August 30, 2014

Is it Unprofessional to Gossip at Work? Weigh In!

It’s Not “Unprofessional” to Gossip at work

gossip at work picture

Do You Gossip At Work? I Think We All Do!

Or Is It?

This is the eye grabbing title of a recent article in Harvard Business Review.

The article immediately grabbed my eye, because I have always felt that gossip at work is something that should never be tolerated, yet this article has opened me up a bit on the subject.

In life and in the world of leadership coaching, I have never  been a fan of a great deal of gossip at work (or in social circles), because I believe that:

  1. About 99% of the time, gossip is delivered by a third party.  I don’t really want to believe much that does not come straight out of the horse’s mouth.
  2. By the time I hear gossip, I wonder how much the story has been changed, watered down or embellished
  3. I always wonder about the source…gossip always seems to come to me from the same people, so it makes me wonder about their motives.
  4. I have seen gossip at work destroy families and businesses.

The recent HBR article suggests that managers and leaders often try to squelch gossip at work without addressing the deep rooted problem that is generating it…that gossip is a symptom of a much larger issue and by listening closely, a leader can work to resolve the big problem at the root.

I  know that everyone gossips…we all do in one way or another.  And…managers and leaders DO gossip.  My question today, is this:  Do you agree that workplace gossip can be professional if addressed head on?

Leave your comments below about the HBR Article about Gossip at Work below.

Leadership Coaching Lesson From Marshall Goldsmith: When Your Employees Know More Than You

Marshall Goldsmith has a great post on his blog on Harvard Business Review the topic of what to do when your employees know more than you.

With our new generation of knowledge workers, we are all going to be faced with this opportunity.  So, start considering how to leverage this talent to your advantage and well being of your team.

Read the article here.

Video: Why You Should Invest in Leadership Development and Leadership Coaching

This is an edition of the Management Minute.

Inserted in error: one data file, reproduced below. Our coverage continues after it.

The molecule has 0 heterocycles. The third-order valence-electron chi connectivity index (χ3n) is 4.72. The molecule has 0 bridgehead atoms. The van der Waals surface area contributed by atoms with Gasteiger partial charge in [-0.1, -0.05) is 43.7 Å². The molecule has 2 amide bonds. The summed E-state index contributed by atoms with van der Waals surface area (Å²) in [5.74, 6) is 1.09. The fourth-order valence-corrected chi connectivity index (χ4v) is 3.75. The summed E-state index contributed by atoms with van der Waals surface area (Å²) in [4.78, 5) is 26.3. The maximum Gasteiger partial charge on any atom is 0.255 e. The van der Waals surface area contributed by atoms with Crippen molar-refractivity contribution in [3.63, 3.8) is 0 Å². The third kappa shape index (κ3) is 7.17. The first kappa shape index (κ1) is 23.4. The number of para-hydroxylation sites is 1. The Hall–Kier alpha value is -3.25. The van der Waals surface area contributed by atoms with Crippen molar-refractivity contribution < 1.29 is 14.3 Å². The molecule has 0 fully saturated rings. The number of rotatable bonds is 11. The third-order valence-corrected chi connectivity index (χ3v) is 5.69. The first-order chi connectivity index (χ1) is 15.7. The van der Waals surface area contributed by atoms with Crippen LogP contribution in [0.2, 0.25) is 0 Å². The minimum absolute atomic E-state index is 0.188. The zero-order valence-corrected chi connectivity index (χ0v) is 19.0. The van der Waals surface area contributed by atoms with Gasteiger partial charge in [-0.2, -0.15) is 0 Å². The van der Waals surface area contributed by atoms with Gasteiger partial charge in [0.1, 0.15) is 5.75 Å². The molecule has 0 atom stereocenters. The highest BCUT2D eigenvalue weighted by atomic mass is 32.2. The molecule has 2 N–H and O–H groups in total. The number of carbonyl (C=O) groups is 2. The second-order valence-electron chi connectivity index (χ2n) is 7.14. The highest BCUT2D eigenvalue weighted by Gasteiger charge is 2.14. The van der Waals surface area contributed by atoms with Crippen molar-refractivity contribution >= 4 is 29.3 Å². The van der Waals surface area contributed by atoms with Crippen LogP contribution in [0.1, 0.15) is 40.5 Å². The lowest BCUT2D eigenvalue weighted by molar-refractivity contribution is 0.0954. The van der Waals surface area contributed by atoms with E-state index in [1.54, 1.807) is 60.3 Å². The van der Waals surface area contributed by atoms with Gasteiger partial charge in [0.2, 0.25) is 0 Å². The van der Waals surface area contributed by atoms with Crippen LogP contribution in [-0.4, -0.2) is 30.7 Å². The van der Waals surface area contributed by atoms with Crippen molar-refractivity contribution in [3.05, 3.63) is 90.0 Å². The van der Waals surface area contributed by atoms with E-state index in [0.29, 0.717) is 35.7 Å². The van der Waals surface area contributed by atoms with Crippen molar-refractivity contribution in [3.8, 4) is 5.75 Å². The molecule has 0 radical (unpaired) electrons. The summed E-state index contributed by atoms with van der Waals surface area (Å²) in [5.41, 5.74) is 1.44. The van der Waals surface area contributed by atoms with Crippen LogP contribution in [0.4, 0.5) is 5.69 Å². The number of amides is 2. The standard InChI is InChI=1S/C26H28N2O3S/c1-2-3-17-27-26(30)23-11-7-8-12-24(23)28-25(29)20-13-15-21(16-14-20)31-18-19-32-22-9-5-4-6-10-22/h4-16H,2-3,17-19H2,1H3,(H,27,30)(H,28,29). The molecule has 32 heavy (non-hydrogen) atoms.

Management guru Peter Drucker once said: “Only three things happen naturally in organizations: friction, confusion, and underperformance. Everything else requires leadership.”

Recent studies performed by Bersin & Associates, Talent Intelligence, the Harvard Business Review have comments like this: The message is clear leadership development matters. It is hard to find a company which has survived many economic cycles that does not have a proven leadership development strategy in place.

Imagine Leadership | By XPLANE & Nitin Nohria

Nitin Nohria and Amanda Pepper of Harvard Business School’s Leadership Initiative collaborated with XPLANE to create this video in order to generate a discussion of the value and importance of leadership to address some of societys most pressing problems. “It is my desire to inspire people of all ages and social demographics to think about leadership on a broad level, contemplate what it means to them and what individual impact they can have when it comes to leading,” says Nohria. – MORE INFO, SOURCE FILES: hbs-leadership.wikispaces.com – HBS: www.hbs.edu – XPLANE: www.xplane.com

Video Rating: 4 / 5

H Stands for How To…

As 2010 approaches, many leaders are asking new questions.  Faced with a slumped economy, less manpower and growing concerns about what the next year will hold, the questions are becoming more complex and more fear-filled.

So, today, I want to just share with you 3 very simple “How To’s” to consider for 2010…just take a step back and consider a few of the basics.

lightbulb1.  HOW TO INNOVATE: Innovation is such a big buzzword today, so when something is a big buzzword, it means that it is important to the business landscape.  Many people believe that people are just born as innovators.  This may be somewhat true, but real innovation takes place through learning.  If I have any advice on this topic it would be this:

  1. Get out there and talk to the 3 most innovative companies you know to find out how they come up with bright ideas that actually make it to the market and thrive in the marketplace.
  2. Study and read everything you can about an innovator you admire (Thomas Edison and Steve Jobs would be two I would start with).
  3. Talk to at least 12 people from different industries about one idea you are rolling around in your head (talk to an artist, scientist, physician, dancer, gardener, plumber, attorney, financial planner, nanny, stay at home mom…innovation does not happen in a vacuum, and it is critical to get out there and talk to a variety of people about your ideas to get your finger on the pulse of what is really bugging people/keeping them awake at night).
  4. Take a trip to a place like the Sharper Image or even Best Buy to test out the most current technology in their stores.  Ask yourself “Why this?”  and “Why didn’t they do this?”
  5. Spend time in an area/field that you know nothing about. Take up a new hobby like fishing, quilting, kickboxing, painting…anything that is new…new hobbies stimulate thinking and creativity.

Business confrontation.2. HOW TO PICK YOUR BATTLES. Many people just don’t like conflict, and for some reason, they think that debate causes problems.  Yet the leaders who really know how to use debate to their advantage are some of the most innovative, successful leaders in our world.  The key is this…knowing what to fight for.

I would love to just tell you what is in this article, but rather than spell out the details, I would like to encourage everyone reading this post to buy a copy of the article How to Pick a Good Fight by HBR.   I will just give you two suggestions from the article.

1.  If the idea will save your company 15% or more of your resources over one year, the battle is worth fighting.

2.  If the idea will grow your sales or acquire new customers faster than the market, the battle is worth fighting.

Believe me…this article is worth purchasing for anyone!  The article includes another 20 ideas and an assessment for your company.